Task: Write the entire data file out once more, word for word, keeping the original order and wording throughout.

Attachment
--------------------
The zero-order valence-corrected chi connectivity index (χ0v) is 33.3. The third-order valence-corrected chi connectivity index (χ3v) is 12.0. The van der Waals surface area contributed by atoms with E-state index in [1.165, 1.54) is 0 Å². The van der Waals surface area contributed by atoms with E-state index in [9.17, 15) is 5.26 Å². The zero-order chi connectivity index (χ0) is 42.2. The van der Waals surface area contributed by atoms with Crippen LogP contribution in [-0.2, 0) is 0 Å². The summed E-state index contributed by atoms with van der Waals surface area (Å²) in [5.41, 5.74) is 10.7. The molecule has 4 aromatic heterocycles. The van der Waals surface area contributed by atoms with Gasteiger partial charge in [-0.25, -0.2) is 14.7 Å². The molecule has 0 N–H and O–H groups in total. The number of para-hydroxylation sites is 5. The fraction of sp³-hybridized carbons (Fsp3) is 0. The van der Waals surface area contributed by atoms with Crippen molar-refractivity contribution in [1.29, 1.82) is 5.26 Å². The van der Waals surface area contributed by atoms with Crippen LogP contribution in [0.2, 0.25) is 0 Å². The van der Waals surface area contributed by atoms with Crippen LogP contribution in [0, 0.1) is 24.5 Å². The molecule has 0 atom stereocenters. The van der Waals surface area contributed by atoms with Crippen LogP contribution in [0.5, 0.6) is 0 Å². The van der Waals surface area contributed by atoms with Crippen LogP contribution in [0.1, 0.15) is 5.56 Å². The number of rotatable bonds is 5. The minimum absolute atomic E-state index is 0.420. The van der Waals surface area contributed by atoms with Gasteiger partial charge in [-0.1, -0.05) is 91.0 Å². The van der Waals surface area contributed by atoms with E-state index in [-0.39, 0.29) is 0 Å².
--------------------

The zero-order valence-corrected chi connectivity index (χ0v) is 33.3. The third-order valence-corrected chi connectivity index (χ3v) is 12.0. The van der Waals surface area contributed by atoms with E-state index in [1.165, 1.54) is 0 Å². The van der Waals surface area contributed by atoms with E-state index in [9.17, 15) is 5.26 Å². The zero-order chi connectivity index (χ0) is 42.2. The van der Waals surface area contributed by atoms with Crippen LogP contribution in [-0.2, 0) is 0 Å². The summed E-state index contributed by atoms with van der Waals surface area (Å²) in [5.41, 5.74) is 10.7. The molecule has 4 aromatic heterocycles. The van der Waals surface area contributed by atoms with Gasteiger partial charge in [-0.25, -0.2) is 14.7 Å². The molecule has 0 N–H and O–H groups in total. The number of para-hydroxylation sites is 5. The fraction of sp³-hybridized carbons (Fsp3) is 0. The van der Waals surface area contributed by atoms with Crippen molar-refractivity contribution in [1.29, 1.82) is 5.26 Å². The van der Waals surface area contributed by atoms with Crippen LogP contribution in [0.2, 0.25) is 0 Å². The van der Waals surface area contributed by atoms with Crippen LogP contribution in [0, 0.1) is 24.5 Å². The molecule has 0 atom stereocenters. The van der Waals surface area contributed by atoms with Crippen LogP contribution in [0.5, 0.6) is 0 Å². The van der Waals surface area contributed by atoms with Crippen LogP contribution in [0.1, 0.15) is 5.56 Å². The number of rotatable bonds is 5. The minimum absolute atomic E-state index is 0.420. The van der Waals surface area contributed by atoms with Gasteiger partial charge in [-0.1, -0.05) is 91.0 Å². The van der Waals surface area contributed by atoms with E-state index in [-0.39, 0.29) is 0 Å².